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Ahwahnee Hotel to Return: Yosemite Settles Trademark Fight



Ahwahnee Hotel, Yosemite
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The Ahwahnee Hotel is coming back. Under a settlement of a drawn-out trademark dispute announced Monday, the names of several Yosemite National Park landmarks will be restored.
Delaware North, the former concession vendor which claimed it owned “intellectual property” rights to the names, settled with the parks service and with the current vendor, Aramark, which operates in the Sierra park as Yosemite Hospitality.
Under terms of the settlement, all contractual disputes between Delaware North, the park service, and Aramark are settled. The settlement also “provides payments to Delaware North,” according to a park service news release, which didn’t provide monetary amounts.

Curry Village, Badger Pass Names to Return

The legal standoff, which began in 2014, affected not just the Ahwahnee — which has since been called The Majestic Yosemite Hotel — but Curry Village (renamed as Half Dome Village), Wawona Hotel (Big Trees Lodge), Badger Pass Ski Area (Yosemite Ski & Snowboard Area), and Yosemite Lodge at the Falls (Yosemite Valley Lodge).
The National Park Service looks forward to the restoration of some of the previous names of the properties at Yosemite, including the Ahwahnee hotel, and the resumed use of other trademarks in connection with concessioner activities at Yosemite,” the park service said in a statement. “Any changes to the current names of properties at Yosemite National Park following this settlement will be based upon a schedule to be determined by Aramark and the National Park Service.”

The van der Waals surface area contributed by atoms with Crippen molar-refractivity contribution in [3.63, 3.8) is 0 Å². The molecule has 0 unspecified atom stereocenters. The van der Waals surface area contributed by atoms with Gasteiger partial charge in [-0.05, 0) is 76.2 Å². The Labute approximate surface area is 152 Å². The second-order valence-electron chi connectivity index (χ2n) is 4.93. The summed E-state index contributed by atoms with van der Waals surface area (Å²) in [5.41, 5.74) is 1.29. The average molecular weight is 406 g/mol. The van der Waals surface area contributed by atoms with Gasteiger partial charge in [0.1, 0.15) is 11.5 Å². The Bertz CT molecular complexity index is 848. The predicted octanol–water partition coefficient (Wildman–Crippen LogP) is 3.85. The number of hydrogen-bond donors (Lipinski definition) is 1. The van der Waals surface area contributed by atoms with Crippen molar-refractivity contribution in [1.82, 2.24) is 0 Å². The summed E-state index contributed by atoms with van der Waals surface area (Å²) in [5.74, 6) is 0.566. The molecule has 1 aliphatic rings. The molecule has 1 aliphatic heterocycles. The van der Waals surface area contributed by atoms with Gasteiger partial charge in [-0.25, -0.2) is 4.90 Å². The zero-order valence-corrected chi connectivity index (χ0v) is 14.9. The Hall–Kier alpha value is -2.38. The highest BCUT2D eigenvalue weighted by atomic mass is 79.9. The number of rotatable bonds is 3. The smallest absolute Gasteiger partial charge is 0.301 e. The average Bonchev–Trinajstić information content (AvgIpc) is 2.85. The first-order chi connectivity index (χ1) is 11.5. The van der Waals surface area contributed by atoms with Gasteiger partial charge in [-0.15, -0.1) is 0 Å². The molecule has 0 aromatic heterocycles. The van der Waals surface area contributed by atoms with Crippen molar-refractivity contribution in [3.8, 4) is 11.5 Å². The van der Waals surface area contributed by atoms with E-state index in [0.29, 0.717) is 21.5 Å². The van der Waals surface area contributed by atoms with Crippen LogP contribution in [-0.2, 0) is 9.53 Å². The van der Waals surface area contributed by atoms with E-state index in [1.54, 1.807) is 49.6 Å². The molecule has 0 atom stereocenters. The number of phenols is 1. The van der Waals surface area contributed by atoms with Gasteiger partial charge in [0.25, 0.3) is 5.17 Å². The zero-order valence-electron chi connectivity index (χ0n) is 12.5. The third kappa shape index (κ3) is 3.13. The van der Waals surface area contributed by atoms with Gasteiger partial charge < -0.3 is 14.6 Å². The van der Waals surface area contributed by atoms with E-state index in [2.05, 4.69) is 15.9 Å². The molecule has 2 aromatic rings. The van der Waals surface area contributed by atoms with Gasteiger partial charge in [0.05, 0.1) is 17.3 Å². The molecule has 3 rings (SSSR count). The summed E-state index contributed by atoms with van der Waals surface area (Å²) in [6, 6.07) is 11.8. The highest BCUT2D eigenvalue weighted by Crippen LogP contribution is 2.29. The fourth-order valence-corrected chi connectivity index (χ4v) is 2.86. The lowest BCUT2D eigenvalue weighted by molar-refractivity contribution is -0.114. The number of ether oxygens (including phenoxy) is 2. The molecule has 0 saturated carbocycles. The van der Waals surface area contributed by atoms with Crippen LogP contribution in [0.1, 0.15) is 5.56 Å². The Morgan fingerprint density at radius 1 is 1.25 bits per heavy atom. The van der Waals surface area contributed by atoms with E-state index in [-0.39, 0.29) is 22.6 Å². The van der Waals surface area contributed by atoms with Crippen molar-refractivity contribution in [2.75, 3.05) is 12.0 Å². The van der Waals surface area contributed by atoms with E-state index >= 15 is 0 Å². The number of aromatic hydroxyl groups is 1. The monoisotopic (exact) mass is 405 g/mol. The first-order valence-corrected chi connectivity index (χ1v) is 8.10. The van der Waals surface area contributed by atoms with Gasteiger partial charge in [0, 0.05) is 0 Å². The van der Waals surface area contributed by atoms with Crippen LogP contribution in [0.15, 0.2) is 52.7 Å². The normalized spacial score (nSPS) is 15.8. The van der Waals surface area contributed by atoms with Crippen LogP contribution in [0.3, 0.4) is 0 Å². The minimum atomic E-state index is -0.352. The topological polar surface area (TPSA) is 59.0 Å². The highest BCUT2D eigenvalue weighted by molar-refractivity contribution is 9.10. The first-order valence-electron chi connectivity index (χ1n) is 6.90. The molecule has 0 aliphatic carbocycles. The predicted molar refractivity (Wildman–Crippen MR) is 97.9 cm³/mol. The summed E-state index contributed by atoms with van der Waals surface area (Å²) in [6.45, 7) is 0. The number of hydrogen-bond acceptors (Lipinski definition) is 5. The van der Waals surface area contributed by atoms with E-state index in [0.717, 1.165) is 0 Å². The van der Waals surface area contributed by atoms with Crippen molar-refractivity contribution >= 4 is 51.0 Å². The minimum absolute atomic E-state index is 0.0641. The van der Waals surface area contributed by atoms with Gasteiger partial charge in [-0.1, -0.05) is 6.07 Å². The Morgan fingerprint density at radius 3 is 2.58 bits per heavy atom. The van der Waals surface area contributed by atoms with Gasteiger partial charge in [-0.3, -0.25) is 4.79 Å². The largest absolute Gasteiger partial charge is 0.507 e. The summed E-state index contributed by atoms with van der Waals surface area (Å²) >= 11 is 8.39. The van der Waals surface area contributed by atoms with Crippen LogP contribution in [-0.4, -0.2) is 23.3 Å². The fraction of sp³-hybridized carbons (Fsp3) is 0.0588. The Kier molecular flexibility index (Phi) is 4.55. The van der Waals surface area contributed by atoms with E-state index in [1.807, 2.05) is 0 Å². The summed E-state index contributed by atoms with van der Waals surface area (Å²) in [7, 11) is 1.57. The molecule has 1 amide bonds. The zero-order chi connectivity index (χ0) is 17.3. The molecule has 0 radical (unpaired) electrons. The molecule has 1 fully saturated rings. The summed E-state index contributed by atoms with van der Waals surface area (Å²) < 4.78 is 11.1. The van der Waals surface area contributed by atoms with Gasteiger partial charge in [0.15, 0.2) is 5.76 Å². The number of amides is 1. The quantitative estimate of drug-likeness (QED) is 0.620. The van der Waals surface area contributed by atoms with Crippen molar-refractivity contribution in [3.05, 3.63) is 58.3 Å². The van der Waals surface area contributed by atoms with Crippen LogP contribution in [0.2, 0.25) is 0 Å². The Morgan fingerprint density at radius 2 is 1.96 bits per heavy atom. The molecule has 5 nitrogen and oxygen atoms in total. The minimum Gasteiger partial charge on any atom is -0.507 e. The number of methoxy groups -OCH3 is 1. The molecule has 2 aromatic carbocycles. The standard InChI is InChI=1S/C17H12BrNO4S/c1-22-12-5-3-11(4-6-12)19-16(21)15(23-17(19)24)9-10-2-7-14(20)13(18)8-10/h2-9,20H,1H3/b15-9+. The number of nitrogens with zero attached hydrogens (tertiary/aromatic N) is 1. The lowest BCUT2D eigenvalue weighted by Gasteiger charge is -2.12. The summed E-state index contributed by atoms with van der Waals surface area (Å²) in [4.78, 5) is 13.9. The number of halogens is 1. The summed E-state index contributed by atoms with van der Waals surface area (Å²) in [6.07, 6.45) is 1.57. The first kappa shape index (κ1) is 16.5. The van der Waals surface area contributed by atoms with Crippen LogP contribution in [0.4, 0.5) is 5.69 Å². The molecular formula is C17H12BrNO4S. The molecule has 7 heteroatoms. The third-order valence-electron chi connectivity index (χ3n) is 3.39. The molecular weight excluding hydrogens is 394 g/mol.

Delaware North Loses Concession Contract

The settlement also noted that all trademarks and service marks will transfer at no cost to the National Park Service if Aramark’s contract expires or is terminated. That is presumably to avoid the trademark dispute that occurred with Delaware North.
In 2014, the parks service opened for bidding the contract for providing lodging and dining concessions at Yosemite. Delaware North, which had provided those services since 1993, told the park service it owned the rights to the name of several Yosemite landmarks, and would ask for $51 million to relinquish them.
The park service chose Aramark over Delaware North. Delaware North filed a lawsuit, claiming more than $10 million in damages because the park service didn’t require Aramark to purchase Delaware North’s “intangible properties.”
In January 2016, the park service announced it would change the names of the disputed landmarks to avoid a costly legal battle with Delaware North.